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Comparison of Unit Rates

Use <, > or = to compare unit rates.

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Comparison of Unit Rates
License: CC BY-NC 3.0

Connie is decorating cookies for the school bake sale. She has worked for 3 hours and completed 150 cookies. Her friend, Daniel, is also participating in the sale. He decorated 98 cookies in 2 hours. Which cookie decorator was faster, Connie or Daniel? 

In this concept, you will learn to compare unit rates.

Comparing Unit Rates

unit rate is a comparison of two measurements, one of which has a value of 1. Given the number of units, the unit rate can be used to calculate a total rate. Unit rates can be used for comparison purposes. 

Here is an example.

Felicia needs to buy sugar. She could buy a 16-ounce box of sugar for $1.12, or she could buy a 24-ounce box of sugar for $1.44. Which is the better buy? How much cheaper, in cents per ounce, is that buy?

First, find the unit price for the 16-oz box by writing a fraction. 


Next, recognize the answer must be per ounce and reduce the fraction to its lowest terms by reducing ounces to 1.

\begin{align*}\frac{16\div 16}{1.12\div 16}=\frac{1}{.07}\end{align*} \begin{align*}\frac{ounce}{dollars}\end{align*}

Then, find the unit price per ounce for the 24-ounce box. Remember to keep the units consistent. In this case, ounces in the numerator and dollars in the denominator.


Next, reduce this fraction to its lowest terms.

 \begin{align*}\frac{24\div 24}{1.44\div 24}=\frac{1}{.06}\frac{ounce}{dollars}\end{align*}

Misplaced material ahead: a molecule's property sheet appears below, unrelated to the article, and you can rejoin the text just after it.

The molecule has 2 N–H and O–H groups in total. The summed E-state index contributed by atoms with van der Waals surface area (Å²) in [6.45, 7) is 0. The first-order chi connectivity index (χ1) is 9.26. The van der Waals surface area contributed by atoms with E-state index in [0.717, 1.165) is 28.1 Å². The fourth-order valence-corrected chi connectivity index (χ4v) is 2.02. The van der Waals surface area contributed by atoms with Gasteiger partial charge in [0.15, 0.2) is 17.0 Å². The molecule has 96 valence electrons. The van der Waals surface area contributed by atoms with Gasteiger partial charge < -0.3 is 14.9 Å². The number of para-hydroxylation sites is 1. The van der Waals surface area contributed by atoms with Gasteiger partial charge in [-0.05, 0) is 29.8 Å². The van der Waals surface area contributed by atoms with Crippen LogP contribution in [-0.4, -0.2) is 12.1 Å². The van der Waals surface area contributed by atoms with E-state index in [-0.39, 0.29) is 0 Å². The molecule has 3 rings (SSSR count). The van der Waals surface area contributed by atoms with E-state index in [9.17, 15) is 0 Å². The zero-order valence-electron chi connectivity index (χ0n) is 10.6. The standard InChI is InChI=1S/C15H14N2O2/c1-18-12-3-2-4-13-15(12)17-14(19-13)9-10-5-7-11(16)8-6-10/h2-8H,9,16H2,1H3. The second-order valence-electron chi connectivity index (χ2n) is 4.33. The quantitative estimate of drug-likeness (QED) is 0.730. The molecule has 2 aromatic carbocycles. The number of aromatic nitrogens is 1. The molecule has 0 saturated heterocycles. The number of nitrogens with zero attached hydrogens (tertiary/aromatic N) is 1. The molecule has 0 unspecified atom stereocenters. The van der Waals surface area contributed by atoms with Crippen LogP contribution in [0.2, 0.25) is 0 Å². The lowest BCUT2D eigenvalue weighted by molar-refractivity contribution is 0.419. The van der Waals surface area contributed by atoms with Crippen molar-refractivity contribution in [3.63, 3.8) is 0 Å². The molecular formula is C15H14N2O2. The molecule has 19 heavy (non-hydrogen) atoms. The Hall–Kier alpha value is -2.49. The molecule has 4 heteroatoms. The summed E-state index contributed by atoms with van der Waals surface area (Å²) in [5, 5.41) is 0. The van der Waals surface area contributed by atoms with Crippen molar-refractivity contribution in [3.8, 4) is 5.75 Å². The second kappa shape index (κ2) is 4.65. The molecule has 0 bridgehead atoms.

Then, compare the two unit rates.

1 ounce for $0.07  \begin{align*}>\end{align*} 1 ounce for $0.06

The 16-oz box is more expensive than the 24-oz box.

Next, subtract one unit price from the other to find the difference in price.

.07 - .06 = .01

The answer is that the best buy is the 24-oz box because it is $0.01 per ounce cheaper than the 16-oz box.


Example 1

Earlier, you were given a problem about Connie and Daniel, who are decorating cookies.

Connie completed 150 cookies in three hours, and it took Daniel 2 hours to decorate 98 cookies.  Who is the faster cookie decorator?

First, write the fractions with consistent units.

Connie  \begin{align*}\frac{150}{3}\frac{cookies}{hours}\end{align*} 

Daniel  \begin{align*}\frac{98}{2}\frac{cookies}{hours}\end{align*}

Next, reduce to lowest terms.


Connie decorated 50 cookies per hour.


Daniel decorated 49 cookies per hour.

Then, compare.


The answer is that Connie decorated faster.

Example 2

Compare: 3:1 and 6 to 2.

First, write 3:1 as a fraction.


Next, reduce to lowest terms.


Then, write 6 to 2 as a fraction and reduce to lowest terms.


Next, compare the values.

3 = 3

The answer is that the rates are equal.

Example 3

Which rate is higher? 4 to 5  or  \begin{align*}\frac{16}{20}\end{align*}

First, write the fractions,and reduce.


 \begin{align*}\frac{16}{20}=\frac{16\div 4}{20\div 4}=\frac{4}{5}\end{align*}

Next, compare.


The answer is that the rates are equal.

Example 4